Pending Government, RBI Guidelines on SWIFT Transactions with Russian Companies: PNB

On March 2, the EU banned certain Russian banks from accessing the SWIFT financial messaging system amid “Russia’s unprovoked and unjustified military aggression against Ukraine.”

On March 2, the EU banned certain Russian banks from accessing the SWIFT financial messaging system amid “Russia’s unprovoked and unjustified military aggression against Ukraine.”

The country’s second-largest bank, the Punjab National Bank (PNB), said it was awaiting advice from the Treasury and Reserve Bank on SWIFT-related transactions with Russian companies.

With the ongoing war between Russia and Ukraine, several countries including the US, Canada and certain European nations have blocked some Russian banks from using SWIFT, a system used for global banking transactions.

“…we have received no advice from RBI/Treasury regarding SWIFT related transactions in relation to Russia. All related actions must be taken upon receipt of guidance from RBI/Treasury,” PNB said in response to inquiries about Russia-related transactions.

Meanwhile, sources said that India’s largest lender, the State Bank of India, has halted transactions by Russian companies sanctioned by the West over Moscow’s invasion of Ukraine.

SBI is said to have issued a circular as it fears any transaction with sanctioned companies or sectors will also result in sanctions. Russia is one of the largest suppliers of defense products and equipment to India, mostly under government contracts.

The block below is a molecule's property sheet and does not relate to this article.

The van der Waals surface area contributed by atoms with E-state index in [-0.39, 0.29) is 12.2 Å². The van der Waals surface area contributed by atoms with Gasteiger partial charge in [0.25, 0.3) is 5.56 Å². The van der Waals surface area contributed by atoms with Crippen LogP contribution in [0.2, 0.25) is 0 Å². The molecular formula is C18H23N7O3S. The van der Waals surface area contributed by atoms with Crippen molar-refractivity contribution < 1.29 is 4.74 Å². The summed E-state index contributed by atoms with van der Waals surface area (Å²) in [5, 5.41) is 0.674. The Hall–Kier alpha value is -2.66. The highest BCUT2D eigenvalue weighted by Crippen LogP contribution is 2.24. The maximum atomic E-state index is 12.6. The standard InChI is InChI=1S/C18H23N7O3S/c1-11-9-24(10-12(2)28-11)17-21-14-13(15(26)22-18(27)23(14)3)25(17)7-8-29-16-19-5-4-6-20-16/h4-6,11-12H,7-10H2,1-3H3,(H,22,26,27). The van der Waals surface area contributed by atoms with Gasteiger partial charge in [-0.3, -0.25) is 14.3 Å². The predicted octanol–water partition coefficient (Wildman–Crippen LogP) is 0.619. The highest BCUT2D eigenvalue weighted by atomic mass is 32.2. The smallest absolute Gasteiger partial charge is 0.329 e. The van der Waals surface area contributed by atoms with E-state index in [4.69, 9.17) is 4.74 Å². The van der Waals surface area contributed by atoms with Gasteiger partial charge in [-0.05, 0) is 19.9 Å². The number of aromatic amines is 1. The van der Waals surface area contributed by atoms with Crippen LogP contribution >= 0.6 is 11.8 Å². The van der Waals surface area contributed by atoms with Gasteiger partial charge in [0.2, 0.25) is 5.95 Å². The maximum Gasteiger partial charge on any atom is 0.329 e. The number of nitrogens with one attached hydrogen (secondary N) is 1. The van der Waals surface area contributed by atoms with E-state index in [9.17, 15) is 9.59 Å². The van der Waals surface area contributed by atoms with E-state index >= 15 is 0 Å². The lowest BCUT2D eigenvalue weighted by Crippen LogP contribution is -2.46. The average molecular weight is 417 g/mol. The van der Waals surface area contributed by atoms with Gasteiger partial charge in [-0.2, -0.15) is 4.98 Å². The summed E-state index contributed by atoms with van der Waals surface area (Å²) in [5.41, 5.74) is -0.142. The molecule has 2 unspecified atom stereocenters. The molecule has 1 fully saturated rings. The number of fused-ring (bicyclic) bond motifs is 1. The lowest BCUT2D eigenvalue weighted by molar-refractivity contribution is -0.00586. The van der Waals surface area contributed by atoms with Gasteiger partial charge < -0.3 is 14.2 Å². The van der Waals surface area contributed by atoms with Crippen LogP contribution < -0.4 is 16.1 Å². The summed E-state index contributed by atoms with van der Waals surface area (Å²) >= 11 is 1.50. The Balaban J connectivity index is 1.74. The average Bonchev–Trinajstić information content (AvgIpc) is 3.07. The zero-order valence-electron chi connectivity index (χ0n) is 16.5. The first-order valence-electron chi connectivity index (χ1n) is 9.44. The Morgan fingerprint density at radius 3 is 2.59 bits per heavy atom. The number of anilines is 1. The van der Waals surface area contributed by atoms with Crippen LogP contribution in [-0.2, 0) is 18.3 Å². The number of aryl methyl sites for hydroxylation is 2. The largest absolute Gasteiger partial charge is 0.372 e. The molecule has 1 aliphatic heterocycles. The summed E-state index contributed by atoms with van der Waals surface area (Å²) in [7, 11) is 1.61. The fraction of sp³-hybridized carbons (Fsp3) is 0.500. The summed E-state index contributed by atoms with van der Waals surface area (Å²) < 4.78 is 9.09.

Bilateral trade between India and Russia so far this fiscal year is $9.4 billion compared to $8.1 billion in 2020-21.

The Society for Worldwide Interbank Financial Telecommunication (SWIFT) is the world’s premier banking intelligence service, connecting around 11,000 banks and institutions in more than 200 countries, including India.

The Belgium-based SWIFT system is considered central to the smooth functioning of global finance, and excluding Russia from it would hit the country hard.

India’s main imports from Russia include fuels, mineral oils, pearls, precious or semi-precious stones, nuclear reactors, boilers, machinery and mechanical equipment; electrical machinery and equipment, and fertilizers.

The main exports from India to Russia include pharmaceutical products, electrical machinery and equipment, organic chemicals and vehicles.

Also in the past, India had developed a mechanism to pay for imports from Iran when sanctions were imposed on the Persian Gulf nation.

The Russo-Ukrainian war entered its 11th day on Sunday, with fighting intensifying in Ukraine’s capital Kyiv and other major cities.

Recently, the major economies of the Group of Seven (G-7) imposed punitive sanctions on the Central Bank of Russia.

They also decided to remove Russian banks from the SWIFT interbank system, which aims to isolate Russia from global trade. India has so far maintained a neutral stance on Russia’s invasion of Ukraine, urging both countries to resolve the issue diplomatically.

India called for “safe and uninterrupted” transit for all its nationals, including students, who are still stranded in Ukraine and in towns in the conflict zones, as it abstained at the UN General Assembly on a resolution condemning Russian aggression deplored Ukraine and reiterated that differences can only be resolved through dialogue and diplomacy.

The exclusion of banks from SWIFT is considered a severe limitation as almost all banks use the system. Russia relies heavily on the SWIFT system for its major oil and gas exports.

On March 2, the EU banned Russia’s second-largest bank VTB, Bank Otkritie, Novikombank, Promsvyazbank, Bank Rossiya, Sovcombank and VEB from accessing the SWIFT financial messaging system in light of “Russia’s unprovoked and unjustified military aggression against Ukraine.”

These bans will come into effect on the 10th day after their publication in the EU’s Official Journal, the Council of the EU announced on Wednesday.

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